Tag: Thor Desert

Industry Bloggin’

In my latest post for World Nomads, I talk about how Jaisalmer’s famous fort is being loved to death by locals and travelers alike.  Check it out here, or copied below:

How Tourism Conquered India’s Oldest Fort

Jaisalmer Fort, situated along the Thar desert in western Rajasthan, is one of India’s most impressive  historical monuments.  The Fort, built in 1156 by the Rajput ruler Jaisala, rises out of Trikuta Hill and is surrounded by golden sandstone walls dotted with 99 bastions that radiate in the desert sunlight.  Jaisalmer Fort is a living museum – claimed by some to be the oldest still-inhabited citadel in the world – with a palace, temples, hundreds of havelis, and over 1/4 of the old city’s population – about 2500 people.  The Fort is also one of the world’s most endangered monuments.

Jaisalmer Fort, from a distance

Bastions lining the Fort's outer walls

Jaisalmer Fort is being destroyed, and the primary culprit is tourism.  One of the most popular attractions in Rajasthan, the Fort has endured an explosion of hotels and restaurants along its narrow cobbled paths.  These water-intensive businesses require the Fort’s aging water system to pump 120 liters of water per person through its pipes – over 12 times its intended capacity.  Exacerbated by poor building practices and overcrowding, these drainage issues are causing the Fort to literally sink into the hill, collapsing buildings, walls, and bastions in the process.  Since 1993, over 250 historic buildings have fully or partially collapsed, including 3 of the 12-century bastions.

Jaisalmer Fort is falling down

As a result of tourism’s negative impact, nearly all guidebooks covering Jaisalmer strongly advise against staying within the Fort’s walls, and some ask that travelers do not eat at the Fort restaurants either.  But not all residents feel this boycotting approach is good for the local industry.  Not surprisingly, all of the business owners I spoke with within the Fort adamantly protested against the guidebook advice, claiming that the Fort’s condition is most certainly stable, and without tourism, their livelihoods are in jeopardy.  Outside the Fort’s walls, opinions were mixed – some agreeing that tourism should be controlled within, others more sympathetic to the struggling hotels inside the Fort.

As a responsible traveler, you have to make a choice – support the struggling local businesses who desperately need your rupees for survival, or support the ban on staying within the Fort’s walls to help curb deterioration.  I chose to stay outside the Fort, but after meeting a few locals impacted by the ban, I’m not sure what the most “responsible” choice really is.

For more information on saving Jaisalmer Fort, check out the very impressive accomplishments of the charity, Jaisalmer in Jeopardy.

A Camel Safari

Though we didn’t quite know what a camel safari would entail, we had been told we had to do it. So that’s how we found ourselves in the back of a van being driven for miles west of Jaisalmer into the Thor Desert. We were not sure where we were headed exactly, but it appeared that our final destination was just an arbitrary mile marker (rather a kilometer marker), because that is where we met our guide, his young apprentice, and our camels.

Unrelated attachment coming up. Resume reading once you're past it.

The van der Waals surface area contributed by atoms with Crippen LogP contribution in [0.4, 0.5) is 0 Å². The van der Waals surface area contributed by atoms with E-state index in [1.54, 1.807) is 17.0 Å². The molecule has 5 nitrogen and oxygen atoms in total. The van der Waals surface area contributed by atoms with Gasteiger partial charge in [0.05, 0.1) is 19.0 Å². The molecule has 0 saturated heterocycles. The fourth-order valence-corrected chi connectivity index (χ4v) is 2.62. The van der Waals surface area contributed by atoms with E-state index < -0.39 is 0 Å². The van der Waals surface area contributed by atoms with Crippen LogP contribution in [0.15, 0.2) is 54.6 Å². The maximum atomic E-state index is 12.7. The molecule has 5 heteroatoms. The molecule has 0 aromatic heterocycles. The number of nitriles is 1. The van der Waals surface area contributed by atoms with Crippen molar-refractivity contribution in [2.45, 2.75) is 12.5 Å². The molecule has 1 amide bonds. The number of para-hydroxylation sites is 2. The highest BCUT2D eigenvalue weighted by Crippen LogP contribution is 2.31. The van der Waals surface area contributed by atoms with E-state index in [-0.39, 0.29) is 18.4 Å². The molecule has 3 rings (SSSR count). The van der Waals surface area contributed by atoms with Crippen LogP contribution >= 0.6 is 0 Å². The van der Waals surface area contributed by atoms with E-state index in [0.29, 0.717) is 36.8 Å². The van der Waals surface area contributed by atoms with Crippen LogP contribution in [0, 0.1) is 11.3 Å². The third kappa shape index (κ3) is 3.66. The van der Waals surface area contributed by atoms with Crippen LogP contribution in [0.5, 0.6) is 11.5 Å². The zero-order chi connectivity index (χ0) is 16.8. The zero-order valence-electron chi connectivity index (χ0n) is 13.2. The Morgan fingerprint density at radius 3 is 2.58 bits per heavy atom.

I can’t remember when or if I have ever hung out with camels before, but they are pretty funny looking things. Their facial expression reads a combination of curiosity and ambivalence mixed with annoyance, and they audibly chew their cud at all times. Not exactly cute and fuzzy, but somehow kind of endearing.

Suiting up on Mr. Rocket for our journey

Sideways chomping

Regardless, we were excited about our adventure. Ted’s camel’s name was Mr. Rocket while I was on Johnny Walker. Getting on the camel is no problem as they are kneeled on the ground, but when they need to get up, you’d better be holding on and leaning back or you will surely fall off. We made it up incident free, thank goodness. We were led by our guide and our little helper, who was no more than 12, was pulling up the rear.

Cruising the camel trails

Our guide and his apprentice

As we set off into the desert, there were still signs of civilization for the first half day, but as we continued west, it was just us and the sand. After a couple hours of camel riding, we thankfully took a several hour lunch break. Between the heat of the day and the need to stretch our legs and rest our bums after riding a relatively uncomfortable camel, we were happy to relax and nap.

Relaxing in the shade

Fresh curry and chapatis for lunch!

A couple more hours into the desert and scenery changed completely – rolling sand dunes as far as the eye could see. It was an incredible place to watch the sunset while our guide prepared curry and fresh chapatis for dinner. We slept under the stars on the dunes – no tents or pillows for us, just a simple mat on the sand. We were only a few short miles from the Pakistan border and from where we camped, we could see the glow of the giant spotlights the Indians use to patrol the boundary.

Cruising the dunes

Sunset in the desert

The Dunes

The Dunes at Sunset

The second day we headed back in a different direction to an equally arbitrary finish point as where we started. We’d had a good couple days on our camels, but I’d be lying to you if I didn’t say that we were ready to be done. With super sore bums, a hot shower and a proper sand-free sleep were in order!

Sarah and Johnny Walker

Getting a camel to stand up can be difficult

Kinda like riding a horse, but not really

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